A few questions to discuss:
- How can after-school activities and clubs help encourage girls to engage with STEM subjects?
- What's the role of all-girl clubs, such as coding clubs or robotics clubs?
- How can teachers engage with outside experts to provide support for clubs in areas where specialist knowledge is important?
- Is the gender of those outside experts important?
- Do we need to get more women volunteering to help with after-school activities and, indeed, how does this fit in with women's existing family responsibilities given that most mothers still bear much of the domestic workload?
- Should we be looking at getting more non-mothers to volunteer?
- What kinds of resources would be helpful?
Please pitch in!
- I've had great success with https://www.codeclub.org.uk/ - I've run it with girls from around 8-14 and seems to work very well for that age range.
- I'm unsure. The classes I ran were mixed. 6 boys to 4 girls. I felt that both benefited from seeing that girls were just as good (if not better) than the boys.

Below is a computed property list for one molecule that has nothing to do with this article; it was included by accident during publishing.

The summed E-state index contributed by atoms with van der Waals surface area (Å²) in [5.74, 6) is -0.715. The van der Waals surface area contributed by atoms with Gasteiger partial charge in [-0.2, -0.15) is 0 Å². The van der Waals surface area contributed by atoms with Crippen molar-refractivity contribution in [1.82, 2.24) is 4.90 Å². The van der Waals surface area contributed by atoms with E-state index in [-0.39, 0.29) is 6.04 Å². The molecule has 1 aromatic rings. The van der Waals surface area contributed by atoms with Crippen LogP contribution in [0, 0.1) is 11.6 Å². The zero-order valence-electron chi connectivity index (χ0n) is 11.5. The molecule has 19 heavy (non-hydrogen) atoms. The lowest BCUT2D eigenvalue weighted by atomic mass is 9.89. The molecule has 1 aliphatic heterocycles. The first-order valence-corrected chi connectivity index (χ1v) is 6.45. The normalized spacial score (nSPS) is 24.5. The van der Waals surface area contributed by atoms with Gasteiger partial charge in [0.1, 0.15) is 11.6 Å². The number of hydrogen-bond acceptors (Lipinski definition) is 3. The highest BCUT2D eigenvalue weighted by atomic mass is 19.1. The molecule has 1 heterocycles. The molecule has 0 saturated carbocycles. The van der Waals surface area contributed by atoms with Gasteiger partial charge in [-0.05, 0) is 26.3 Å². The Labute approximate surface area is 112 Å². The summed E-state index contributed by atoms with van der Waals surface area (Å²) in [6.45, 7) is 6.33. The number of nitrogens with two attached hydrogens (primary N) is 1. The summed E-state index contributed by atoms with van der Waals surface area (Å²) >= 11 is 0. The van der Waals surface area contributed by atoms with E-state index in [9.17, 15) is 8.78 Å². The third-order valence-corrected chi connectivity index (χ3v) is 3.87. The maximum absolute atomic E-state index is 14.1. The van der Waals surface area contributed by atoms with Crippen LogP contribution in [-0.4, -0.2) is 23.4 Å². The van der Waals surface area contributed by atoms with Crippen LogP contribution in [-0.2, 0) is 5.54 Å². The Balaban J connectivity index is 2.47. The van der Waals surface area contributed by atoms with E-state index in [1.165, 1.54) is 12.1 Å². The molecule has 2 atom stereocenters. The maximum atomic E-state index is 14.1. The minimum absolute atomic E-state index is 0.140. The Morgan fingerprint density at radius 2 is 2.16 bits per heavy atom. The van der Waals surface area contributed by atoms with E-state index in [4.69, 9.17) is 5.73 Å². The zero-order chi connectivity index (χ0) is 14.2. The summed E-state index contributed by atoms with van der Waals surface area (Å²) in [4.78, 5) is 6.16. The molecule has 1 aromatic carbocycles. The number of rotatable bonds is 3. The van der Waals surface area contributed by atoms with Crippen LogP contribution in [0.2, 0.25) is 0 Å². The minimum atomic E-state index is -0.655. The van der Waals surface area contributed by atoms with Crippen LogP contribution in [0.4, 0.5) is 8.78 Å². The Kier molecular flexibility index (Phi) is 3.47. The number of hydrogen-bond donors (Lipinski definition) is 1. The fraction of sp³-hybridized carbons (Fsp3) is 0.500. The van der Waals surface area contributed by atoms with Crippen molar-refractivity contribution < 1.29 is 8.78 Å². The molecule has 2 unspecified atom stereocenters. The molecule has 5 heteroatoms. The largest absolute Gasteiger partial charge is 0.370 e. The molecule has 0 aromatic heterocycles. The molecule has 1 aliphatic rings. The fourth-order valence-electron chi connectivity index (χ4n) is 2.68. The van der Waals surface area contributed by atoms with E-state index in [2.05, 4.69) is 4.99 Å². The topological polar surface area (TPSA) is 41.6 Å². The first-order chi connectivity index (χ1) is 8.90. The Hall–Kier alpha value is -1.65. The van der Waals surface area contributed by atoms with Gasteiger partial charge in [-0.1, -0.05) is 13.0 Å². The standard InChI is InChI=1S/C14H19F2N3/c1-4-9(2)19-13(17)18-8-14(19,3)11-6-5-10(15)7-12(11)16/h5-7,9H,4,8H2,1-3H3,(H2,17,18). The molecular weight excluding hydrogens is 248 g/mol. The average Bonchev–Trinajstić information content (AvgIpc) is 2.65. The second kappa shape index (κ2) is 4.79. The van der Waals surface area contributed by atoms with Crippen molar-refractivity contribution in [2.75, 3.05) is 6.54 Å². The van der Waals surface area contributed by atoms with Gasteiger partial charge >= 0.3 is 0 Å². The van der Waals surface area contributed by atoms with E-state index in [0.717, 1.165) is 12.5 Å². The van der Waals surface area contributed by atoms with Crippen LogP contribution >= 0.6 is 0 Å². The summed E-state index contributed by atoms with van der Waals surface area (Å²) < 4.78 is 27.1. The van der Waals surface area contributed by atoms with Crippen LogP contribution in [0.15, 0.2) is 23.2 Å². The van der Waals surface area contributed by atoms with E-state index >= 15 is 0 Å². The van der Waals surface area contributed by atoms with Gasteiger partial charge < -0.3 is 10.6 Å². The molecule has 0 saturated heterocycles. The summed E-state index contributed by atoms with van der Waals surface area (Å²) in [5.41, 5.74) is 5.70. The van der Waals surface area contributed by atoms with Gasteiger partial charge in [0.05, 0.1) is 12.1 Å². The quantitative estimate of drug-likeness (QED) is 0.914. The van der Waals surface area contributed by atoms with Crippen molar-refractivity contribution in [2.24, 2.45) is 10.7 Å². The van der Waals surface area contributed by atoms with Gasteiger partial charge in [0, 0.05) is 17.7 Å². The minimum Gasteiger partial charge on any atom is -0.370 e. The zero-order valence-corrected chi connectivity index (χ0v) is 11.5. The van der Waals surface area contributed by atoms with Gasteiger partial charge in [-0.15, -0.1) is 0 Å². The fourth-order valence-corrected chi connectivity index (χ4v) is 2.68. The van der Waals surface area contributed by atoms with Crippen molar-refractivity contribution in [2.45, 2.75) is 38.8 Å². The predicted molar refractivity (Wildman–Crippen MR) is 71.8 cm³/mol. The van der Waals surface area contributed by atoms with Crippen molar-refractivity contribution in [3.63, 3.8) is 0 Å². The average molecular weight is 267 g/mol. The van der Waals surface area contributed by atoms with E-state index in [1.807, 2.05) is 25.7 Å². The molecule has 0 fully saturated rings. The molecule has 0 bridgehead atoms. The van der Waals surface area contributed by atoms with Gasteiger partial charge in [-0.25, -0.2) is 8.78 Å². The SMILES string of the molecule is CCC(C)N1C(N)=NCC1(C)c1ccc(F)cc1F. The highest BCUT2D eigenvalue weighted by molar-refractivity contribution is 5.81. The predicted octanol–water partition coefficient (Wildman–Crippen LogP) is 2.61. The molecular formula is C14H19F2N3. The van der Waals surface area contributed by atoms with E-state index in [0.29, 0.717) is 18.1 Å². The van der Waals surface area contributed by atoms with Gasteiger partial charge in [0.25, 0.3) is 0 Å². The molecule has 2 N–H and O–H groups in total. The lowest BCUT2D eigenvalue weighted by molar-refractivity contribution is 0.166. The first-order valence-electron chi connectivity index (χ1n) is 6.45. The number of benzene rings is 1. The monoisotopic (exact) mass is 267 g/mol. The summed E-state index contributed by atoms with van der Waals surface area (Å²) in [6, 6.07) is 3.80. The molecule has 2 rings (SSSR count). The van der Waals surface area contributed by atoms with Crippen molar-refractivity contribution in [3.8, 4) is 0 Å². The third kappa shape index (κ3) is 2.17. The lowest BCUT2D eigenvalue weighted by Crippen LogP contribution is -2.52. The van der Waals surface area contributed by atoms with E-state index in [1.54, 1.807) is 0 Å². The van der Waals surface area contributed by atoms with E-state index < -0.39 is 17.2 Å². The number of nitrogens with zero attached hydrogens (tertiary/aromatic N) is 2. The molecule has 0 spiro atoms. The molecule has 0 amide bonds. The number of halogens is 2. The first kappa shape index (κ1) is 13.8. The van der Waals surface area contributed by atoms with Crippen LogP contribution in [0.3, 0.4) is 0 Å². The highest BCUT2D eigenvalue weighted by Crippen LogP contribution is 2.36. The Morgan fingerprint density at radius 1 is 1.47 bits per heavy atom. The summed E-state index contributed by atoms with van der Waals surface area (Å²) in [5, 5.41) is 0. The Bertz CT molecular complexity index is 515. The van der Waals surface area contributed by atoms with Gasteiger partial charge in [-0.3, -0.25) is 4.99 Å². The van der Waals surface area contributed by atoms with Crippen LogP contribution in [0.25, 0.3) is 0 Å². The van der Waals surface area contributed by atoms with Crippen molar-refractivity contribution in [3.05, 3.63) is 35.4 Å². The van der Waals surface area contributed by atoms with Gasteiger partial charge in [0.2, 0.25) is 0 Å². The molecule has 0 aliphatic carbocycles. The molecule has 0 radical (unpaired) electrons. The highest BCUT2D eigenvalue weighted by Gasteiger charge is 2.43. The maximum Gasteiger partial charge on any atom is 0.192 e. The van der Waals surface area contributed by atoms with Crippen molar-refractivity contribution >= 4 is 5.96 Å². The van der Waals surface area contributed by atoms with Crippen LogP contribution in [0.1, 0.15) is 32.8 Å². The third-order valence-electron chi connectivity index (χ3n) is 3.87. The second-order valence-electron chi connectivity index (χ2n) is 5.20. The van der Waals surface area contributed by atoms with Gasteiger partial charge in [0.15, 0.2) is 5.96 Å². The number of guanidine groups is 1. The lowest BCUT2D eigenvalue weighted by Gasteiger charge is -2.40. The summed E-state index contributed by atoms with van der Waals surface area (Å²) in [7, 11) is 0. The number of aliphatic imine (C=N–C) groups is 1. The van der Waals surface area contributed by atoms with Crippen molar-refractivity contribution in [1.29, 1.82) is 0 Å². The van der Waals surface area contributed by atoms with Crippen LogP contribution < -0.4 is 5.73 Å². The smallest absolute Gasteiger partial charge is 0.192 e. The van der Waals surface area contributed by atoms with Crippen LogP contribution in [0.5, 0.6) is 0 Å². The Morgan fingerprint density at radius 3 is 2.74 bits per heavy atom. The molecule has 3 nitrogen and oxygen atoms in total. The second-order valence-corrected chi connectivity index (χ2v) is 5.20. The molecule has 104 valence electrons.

- The hard part is arranging for regular visits. CodeClub has a list of nearby experts - but it's a good idea to reach out to local businesses.
- We used men and women. Anecdotally, the kids seemed to react well to both.
- Yes - I think it's important for both to see young, professional women. It also reduces that "OMG! Are you so-and-so's MUM!?!?!" factor.
- As I've said, CodeClub is good for Scratch, Python, and HTML. I think it's more of a case of finding the expert and fitting the class around that.
Thanks for that, Edent. Having run these clubs, do you have any insights on what sort of information would be needed for a school or teacher to set one up?